Matthew: Look. A retcon is a retcon is a retcon. The question is what you do with it. The Cardassians were a retcon, for instance, but it was made OK by the fact that they created a history, gave O'Brien a personal interaction with that history, and then spun it out into a detailed plot structure which could sustain and entire series. Here, we never meet the Tzenkethi. We are told that there was yet another border war, and most galling, that Sisko had "bad memories" of it. When? Which memories? He hasn't chosen to discuss them for three on-screen years, especially with his (apparent) fellow war vet Chief O'Brien? We're supposed to feel a lot of tension from the notion that a war might be caused. But who cares? It must not have been that bad the first time around if we have so little story weight attached to it. It should have just been the Romulans, or the Cardassians for that matter.

Kevin: Smaller character moments like seeing what kind of "career officer" Eddington and hearing Sisko plan a date with Kassidy help round out the episode. In particular, the gentle mocking and gossiping with Dax felt very real.


Kevin: There aren't any Oscar performances, but no one, literally, misses the mark this time. I love Lawrence Pressman and wish we got more time with him. The main cast did a good job. Sisko was subdued and tense in appropriate measures. Visitor looked increasingly pissed at the whole situation. I really liked the scene between Eddington and Odo in the Jeffries' tube. It served the plot well and showed us things about both characters.

Matthew: Kenneth Marshall had two scenes that were quite good, one with Sisko and the other with Odo. He brings a good everyman quality to Eddington that really grounds us and makes Starfleet feel real. It's too bad he was dispensed with so quickly. Avery Brooks was very restrained, and I love the restrained, non-scenery-chewing Brooks.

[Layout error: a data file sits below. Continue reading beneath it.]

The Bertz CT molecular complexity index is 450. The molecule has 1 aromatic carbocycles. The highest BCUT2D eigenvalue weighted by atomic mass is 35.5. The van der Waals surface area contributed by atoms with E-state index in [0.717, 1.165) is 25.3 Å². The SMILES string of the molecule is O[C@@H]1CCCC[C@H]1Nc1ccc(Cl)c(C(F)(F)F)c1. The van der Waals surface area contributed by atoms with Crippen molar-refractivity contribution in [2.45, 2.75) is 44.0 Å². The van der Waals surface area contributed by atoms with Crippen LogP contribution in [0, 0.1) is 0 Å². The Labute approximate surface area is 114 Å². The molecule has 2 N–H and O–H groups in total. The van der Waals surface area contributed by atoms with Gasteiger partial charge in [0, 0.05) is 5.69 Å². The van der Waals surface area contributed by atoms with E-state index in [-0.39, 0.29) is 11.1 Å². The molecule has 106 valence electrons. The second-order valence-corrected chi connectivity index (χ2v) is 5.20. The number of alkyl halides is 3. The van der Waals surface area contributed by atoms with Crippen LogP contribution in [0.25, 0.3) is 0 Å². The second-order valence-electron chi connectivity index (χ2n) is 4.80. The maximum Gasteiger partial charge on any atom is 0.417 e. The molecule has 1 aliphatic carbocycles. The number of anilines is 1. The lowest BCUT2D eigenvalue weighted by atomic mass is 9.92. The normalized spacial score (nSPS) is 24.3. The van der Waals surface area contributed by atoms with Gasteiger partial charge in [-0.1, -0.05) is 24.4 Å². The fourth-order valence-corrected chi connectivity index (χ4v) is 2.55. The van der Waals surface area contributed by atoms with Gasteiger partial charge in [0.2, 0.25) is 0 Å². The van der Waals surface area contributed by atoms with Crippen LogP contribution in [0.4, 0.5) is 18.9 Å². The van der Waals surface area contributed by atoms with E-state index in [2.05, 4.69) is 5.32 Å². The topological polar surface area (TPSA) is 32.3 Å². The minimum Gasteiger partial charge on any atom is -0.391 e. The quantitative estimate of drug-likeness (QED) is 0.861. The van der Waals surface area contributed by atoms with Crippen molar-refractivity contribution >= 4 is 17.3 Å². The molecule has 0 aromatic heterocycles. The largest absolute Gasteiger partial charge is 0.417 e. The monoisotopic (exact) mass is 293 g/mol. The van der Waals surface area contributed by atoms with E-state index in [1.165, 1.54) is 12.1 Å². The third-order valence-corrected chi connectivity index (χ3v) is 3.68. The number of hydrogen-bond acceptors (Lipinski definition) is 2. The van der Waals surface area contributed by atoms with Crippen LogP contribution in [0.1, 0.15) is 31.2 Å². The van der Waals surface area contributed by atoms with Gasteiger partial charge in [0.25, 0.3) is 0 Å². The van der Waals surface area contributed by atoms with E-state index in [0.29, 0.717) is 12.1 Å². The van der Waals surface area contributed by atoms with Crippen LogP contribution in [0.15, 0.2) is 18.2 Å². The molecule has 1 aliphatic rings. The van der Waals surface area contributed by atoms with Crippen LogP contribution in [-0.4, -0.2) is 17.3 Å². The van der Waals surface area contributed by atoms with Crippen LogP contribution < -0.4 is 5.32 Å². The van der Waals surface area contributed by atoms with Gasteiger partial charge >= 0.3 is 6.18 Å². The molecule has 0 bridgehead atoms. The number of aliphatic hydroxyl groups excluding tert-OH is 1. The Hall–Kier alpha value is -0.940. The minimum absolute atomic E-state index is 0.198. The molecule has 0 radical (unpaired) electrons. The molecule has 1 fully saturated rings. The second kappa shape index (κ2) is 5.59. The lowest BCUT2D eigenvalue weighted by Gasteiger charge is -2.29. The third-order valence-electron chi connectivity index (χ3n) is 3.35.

Production Values

Kevin: This is pretty much a bottle show. The cinematography was great. Everything felt claustrophobic but not lazy or cheap. The shots of the looooong Jeffries tubes was great. The engine room grew on me. There are tons of neat displays, right down to an image of a warp bubble right out of "Where No One Has Gone Before."

Matthew: The Defiant really becomes a real-seeming place with this show. From the cramped turbolift to the corridors to the many angles of Engineering, I finally feel like I have some handle on what this ship is like as a space. So I enjoyed the Defiant scenes quite a bit.

Kevin: The morphing effects were solid. The quick exit that knocked everyone down on the bridge was good, and I liked the effect of the goo in the test tube. The flash change from Odo the Krajensky changeling was great. The split screen of the two Odos was good, but not perfect. I did like the ashes the dead changeling leaves behind. It was creepy and effective.

Matthew: Observant viewers will see a faulty shadow on the left-most Odo. But int he main the changeling effects were quite nice. A few definitely have a 90s feel, but some of them are quite nice even today, especially the morph from Fake Odo to Creepy Changeling Guy.


Kevin: This is a four for me. There's a tension and energy that just crackles for me and leaves me wanting to see next season. The episode has flaws that keep it from a 5, but as it stands, this is an above average episode.

Matthew: I'm stuck at a 3. I think it's solidly entertaining, but the lack of stakes caused by using a retcon alien, combined with the general repetitiveness of some scenes, keep this merely average for me. That's a total of 7, but indeed it is still a worthy installment in a continuing string of good shows for the newly unshackled creative team. 



  1. There's a hole in the plot that prevents me to enjoy the episode. How come an ambassador has the power to order a Defiant's mission? And, if it was just a suggestion, they leave without informing Starfleet? And the coup d'etat.. they are just satisfied with this information and nobody searches for Starfleet reports?

  2. That doesn't bother me that much. Before the age of modern communication, ambassadors had a lot more latitude since getting messages back and forth would take so long, and they've done in Star Trek before, so even if it's peculiar, at least its consistent. The lack of double checking even works since it shows how really unprepared for the Changelings they are.